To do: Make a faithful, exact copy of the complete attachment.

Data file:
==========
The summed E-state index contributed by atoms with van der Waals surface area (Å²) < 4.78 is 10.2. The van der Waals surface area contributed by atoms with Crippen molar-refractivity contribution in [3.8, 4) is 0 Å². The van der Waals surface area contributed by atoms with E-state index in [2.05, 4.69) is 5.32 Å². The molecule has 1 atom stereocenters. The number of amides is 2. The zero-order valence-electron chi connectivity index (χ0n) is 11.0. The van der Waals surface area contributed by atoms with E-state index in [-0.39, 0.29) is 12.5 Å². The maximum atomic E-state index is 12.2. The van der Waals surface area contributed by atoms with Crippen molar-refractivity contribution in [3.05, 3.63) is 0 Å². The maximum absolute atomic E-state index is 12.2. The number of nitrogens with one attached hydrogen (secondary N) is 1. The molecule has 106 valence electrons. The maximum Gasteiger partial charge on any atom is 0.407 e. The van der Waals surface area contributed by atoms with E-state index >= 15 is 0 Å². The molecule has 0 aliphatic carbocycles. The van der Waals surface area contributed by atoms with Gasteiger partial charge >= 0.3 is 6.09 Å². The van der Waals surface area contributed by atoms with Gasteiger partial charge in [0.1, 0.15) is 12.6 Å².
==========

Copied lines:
The summed E-state index contributed by atoms with van der Waals surface area (Å²) < 4.78 is 10.2. The van der Waals surface area contributed by atoms with Crippen molar-refractivity contribution in [3.8, 4) is 0 Å². The van der Waals surface area contributed by atoms with E-state index in [2.05, 4.69) is 5.32 Å². The molecule has 1 atom stereocenters. The number of amides is 2. The zero-order valence-electron chi connectivity index (χ0n) is 11.0. The van der Waals surface area contributed by atoms with E-state index in [-0.39, 0.29) is 12.5 Å². The maximum atomic E-state index is 12.2. The van der Waals surface area contributed by atoms with Crippen molar-refractivity contribution in [3.05, 3.63) is 0 Å². The maximum absolute atomic E-state index is 12.2. The number of nitrogens with one attached hydrogen (secondary N) is 1. The molecule has 106 valence electrons. The maximum Gasteiger partial charge on any atom is 0.407 e. The van der Waals surface area contributed by atoms with E-state index >= 15 is 0 Å². The molecule has 0 aliphatic carbocycles. The van der Waals surface area contributed by atoms with Gasteiger partial charge >= 0.3 is 6.09 Å². The van der Waals surface area contributed by atoms with Gasteiger partial charge in [0.1, 0.15) is 12.6 Å².